Archive | April 18, 2013
My personal involvement with shamanism started some 30 years or so ago whilst on what may appear at first sight to be a totally unrelated path.
At an early age I developed a deep interest in the mystical side of our nature, it was as if I was instinctively drawn towards anything that was different or had a freakish nature and was coupled the suspicion that there was much more going on in the world than met the eye. I would spend hours exploring the overgrown orchard and the abandoned farm that backed onto my parents property, the place seemed to be virtually alive with the spirits of nature who had reclaimed the land as their own.
As the years progressed I became ever more interested in the possibilities of our human potential.… Read the rest
The botched handling of the TEDx Whitechapel talks by Rupert Sheldrake and Graham Hancock continues to cause waves, now via an open letter to TED by Deepak Chopra, MD. FACP, Stuart Hameroff, MD, Menas C. Kafatos, Ph.D., Rudolph E. Tanzi, Ph.D., and Neil Theise, MD, published at Huffington Post:
One of modern science’s great strengths is that any questionable finding dies a quick death if it’s invalid. The safeguards are mainly two: Your new finding must be repeatable when other researchers run the same experiments, and peer review by qualified scientists subjects every new finding to microscopic scrutiny. So it surprised the millions of admirers of TED, whose conferences attract wide attention to new, cutting-edge ideas, when that organization decided to practice semi-censorship.
The flap is over two videos of TEDx talks delivered in the UK in January that were summarily removed from TEDx’s YouTube channel (TEDx is the brand name for conferences outside the main TED events that are allowed to use the TED trademark, such as TEDxBoston or TEDxBaghdad — so far, about 5,000 such events have used the name).
Via Common Dreams, on the insistence that Western political figures of power should not be criticized upon their deaths, Glenn Greenwald writes:
There’s something distinctively creepy – in a Roman sort of way – about this mandated ritual that our political leaders must be heralded and consecrated as saints upon death. This is accomplished by this baseless moral precept that it is gauche or worse to balance the gushing praise for them upon death with valid criticisms.
There is absolutely nothing wrong with loathing Margaret Thatcher or any other person with political influence and power based upon perceived bad acts, and that doesn’t change simply because they die. If anything, it becomes more compelling to commemorate those bad acts upon death as the only antidote against a society erecting a false and jingoistically self-serving history.
Your teachers’ lives may be more exciting than they seem. Via the Kansas City Star:
Tyler Deaton landed a job in February to teach pre-calculus at Lancaster High School near Dallas. But students Googled and found news stories from Kansas City with allegations that Deaton’s wife, Bethany, 27, was murdered as part of a coverup by a religious cult to hide a series of sexual assaults. The group’s supposed spiritual leader? Tyler Deaton.
Deaton has not been charged in his wife’s death. The person who has, Micah Moore, was part of Deaton’s religious group and lived with the couple at a house in Grandview. Other witnesses told authorities of a group who were making sex part of their religious experience and that men in the group sexually assaulted Bethany Deaton. Moore said Bethany Deaton was killed for fear she would talk, according to court documents.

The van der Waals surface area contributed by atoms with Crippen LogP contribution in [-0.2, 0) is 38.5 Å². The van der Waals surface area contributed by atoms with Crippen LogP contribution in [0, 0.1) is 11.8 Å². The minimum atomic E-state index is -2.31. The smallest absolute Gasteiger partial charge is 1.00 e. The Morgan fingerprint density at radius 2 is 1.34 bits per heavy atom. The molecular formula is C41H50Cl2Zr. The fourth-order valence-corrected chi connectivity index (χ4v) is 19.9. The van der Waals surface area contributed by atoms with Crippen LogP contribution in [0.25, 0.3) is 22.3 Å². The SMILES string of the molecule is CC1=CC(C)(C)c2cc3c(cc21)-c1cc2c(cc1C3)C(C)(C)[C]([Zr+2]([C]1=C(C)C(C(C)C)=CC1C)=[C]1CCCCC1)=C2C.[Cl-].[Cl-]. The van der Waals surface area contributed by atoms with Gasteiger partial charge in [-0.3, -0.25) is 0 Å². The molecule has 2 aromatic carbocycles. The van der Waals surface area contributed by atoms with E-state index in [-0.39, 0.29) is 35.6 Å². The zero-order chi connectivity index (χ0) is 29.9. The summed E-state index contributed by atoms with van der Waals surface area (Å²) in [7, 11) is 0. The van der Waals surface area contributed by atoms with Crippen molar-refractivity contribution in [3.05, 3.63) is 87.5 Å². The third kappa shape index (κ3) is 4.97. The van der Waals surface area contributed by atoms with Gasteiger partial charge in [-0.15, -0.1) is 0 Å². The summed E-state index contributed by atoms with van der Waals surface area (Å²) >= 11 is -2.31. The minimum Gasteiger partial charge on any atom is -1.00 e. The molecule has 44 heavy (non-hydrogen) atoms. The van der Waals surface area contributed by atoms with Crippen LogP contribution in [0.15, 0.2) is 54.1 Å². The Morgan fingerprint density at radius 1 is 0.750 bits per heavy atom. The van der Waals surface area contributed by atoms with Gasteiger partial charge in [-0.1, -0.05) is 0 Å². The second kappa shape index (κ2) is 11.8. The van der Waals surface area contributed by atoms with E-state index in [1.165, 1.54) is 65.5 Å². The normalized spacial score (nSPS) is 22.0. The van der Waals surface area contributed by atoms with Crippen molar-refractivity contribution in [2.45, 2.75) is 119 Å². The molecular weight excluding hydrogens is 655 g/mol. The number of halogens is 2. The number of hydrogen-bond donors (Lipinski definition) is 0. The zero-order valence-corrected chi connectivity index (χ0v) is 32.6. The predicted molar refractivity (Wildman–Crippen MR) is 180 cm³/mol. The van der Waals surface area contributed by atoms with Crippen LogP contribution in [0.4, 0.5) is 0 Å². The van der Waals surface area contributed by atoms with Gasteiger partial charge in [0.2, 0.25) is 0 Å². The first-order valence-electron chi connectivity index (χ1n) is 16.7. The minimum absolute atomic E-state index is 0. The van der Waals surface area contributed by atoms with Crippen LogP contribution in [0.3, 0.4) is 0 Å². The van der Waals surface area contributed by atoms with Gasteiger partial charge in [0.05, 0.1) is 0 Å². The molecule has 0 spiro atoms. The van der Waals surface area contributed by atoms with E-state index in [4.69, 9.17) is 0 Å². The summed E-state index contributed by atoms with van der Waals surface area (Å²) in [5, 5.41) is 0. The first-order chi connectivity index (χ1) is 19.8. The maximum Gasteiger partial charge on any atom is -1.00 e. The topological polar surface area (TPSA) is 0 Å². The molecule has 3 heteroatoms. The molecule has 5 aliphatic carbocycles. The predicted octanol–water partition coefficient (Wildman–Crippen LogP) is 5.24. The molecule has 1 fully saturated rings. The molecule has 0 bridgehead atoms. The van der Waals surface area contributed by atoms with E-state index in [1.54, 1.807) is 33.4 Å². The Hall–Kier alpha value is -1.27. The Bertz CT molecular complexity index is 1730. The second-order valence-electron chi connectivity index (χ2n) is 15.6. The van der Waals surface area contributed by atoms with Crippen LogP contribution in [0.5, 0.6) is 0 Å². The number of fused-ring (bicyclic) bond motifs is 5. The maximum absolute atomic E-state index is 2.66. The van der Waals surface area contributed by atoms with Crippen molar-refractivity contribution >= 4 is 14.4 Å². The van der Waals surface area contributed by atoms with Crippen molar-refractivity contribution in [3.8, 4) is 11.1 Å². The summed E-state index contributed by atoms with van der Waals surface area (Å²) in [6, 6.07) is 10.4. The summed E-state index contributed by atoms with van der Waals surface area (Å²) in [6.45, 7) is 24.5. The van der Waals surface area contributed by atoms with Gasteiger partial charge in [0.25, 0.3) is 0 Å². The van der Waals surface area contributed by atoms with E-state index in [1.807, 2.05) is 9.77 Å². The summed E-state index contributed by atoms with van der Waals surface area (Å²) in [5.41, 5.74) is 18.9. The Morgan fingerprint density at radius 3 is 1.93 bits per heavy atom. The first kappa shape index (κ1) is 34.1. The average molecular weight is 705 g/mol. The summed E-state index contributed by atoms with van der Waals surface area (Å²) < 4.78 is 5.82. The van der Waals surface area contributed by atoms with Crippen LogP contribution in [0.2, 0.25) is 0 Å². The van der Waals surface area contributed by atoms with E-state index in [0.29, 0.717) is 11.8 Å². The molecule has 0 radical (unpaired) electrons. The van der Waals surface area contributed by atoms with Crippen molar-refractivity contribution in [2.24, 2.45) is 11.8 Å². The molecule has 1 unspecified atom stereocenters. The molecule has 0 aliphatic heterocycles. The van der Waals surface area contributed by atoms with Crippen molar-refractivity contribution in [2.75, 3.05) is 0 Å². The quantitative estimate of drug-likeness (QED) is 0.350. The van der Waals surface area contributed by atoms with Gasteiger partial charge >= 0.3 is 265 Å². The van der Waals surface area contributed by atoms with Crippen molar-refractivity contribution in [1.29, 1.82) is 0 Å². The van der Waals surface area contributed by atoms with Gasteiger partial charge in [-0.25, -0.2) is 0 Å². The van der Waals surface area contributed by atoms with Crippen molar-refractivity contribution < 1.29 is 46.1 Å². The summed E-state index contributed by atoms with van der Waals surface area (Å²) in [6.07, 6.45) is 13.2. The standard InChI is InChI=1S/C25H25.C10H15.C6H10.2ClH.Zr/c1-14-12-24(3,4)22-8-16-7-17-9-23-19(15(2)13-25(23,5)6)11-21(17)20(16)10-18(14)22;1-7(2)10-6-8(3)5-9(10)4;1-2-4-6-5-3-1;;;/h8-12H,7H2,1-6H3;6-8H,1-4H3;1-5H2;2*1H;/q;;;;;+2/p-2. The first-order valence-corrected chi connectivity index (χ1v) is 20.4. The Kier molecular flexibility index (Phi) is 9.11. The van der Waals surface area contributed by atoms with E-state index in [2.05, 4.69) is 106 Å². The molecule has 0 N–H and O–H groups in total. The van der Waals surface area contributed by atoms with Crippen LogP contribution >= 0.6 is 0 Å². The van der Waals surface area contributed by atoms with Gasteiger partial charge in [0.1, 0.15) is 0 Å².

When word spread through the halls of Lancaster last week, district officials suspended Deaton.
The Drunken Taoist himself, Daniele Bolelli, returns to discuss his new book Create Your Own Religion: A How-To Book Without Instructions.
… Read the rest
So is it better to die old in obscurity or young in the limelight? From Reuters:
The price of fame can be high with an international study on Thursday finding that people who enjoy successful entertainment or sporting careers tend to die younger.
Researchers Richard Epstein and Catherine Epstein said the study, based on analysing 1,000 New York Times obituaries from 2009-2011, found film, music, stage performers and sports people died at an average age of 77.2 years.
This compared to an average lifespan of 78.5 years for creative workers, 81.7 for professionals and academics, and 83 years for people in business, military and political careers.
The Australian-based researchers said these earlier deaths could indicate that performers and sports stars took more risks in life, either to reach their goals or due to their success…
What should policymakers do in the aftermath of this kind of event? Nothing. This is a singular event, and not something that should drive policy. Unfortunately, you can’t prevent this sort of thing 100 percent.
By definition, news is something that almost never happens. The brain fools you into thinking the news is what’s important. So what should we be afraid of? Car crashes. Global warming. It feels insensitive to say it so close to the tragedy, but it’s true. Things so common that they’re no longer news — that’s what kills people.
The damage from terrorism is primarily emotional. To the extent this terrorist attack succeeds has very little do with the attack itself. Imagine if the bombs were found and moved at the last second, and no one died, but everyone was just as scared.
Via UbuWeb, avant-garde jazz great Don Cherry visually and aurally enacts the Surrealist poetry of Andre Breton, turning 1973 Paris into another realm altogether:
Don Cherry, trumpet, illustrating an Andre Breton poem in various Paris locations.
Breton poem read by Anthony Braxton.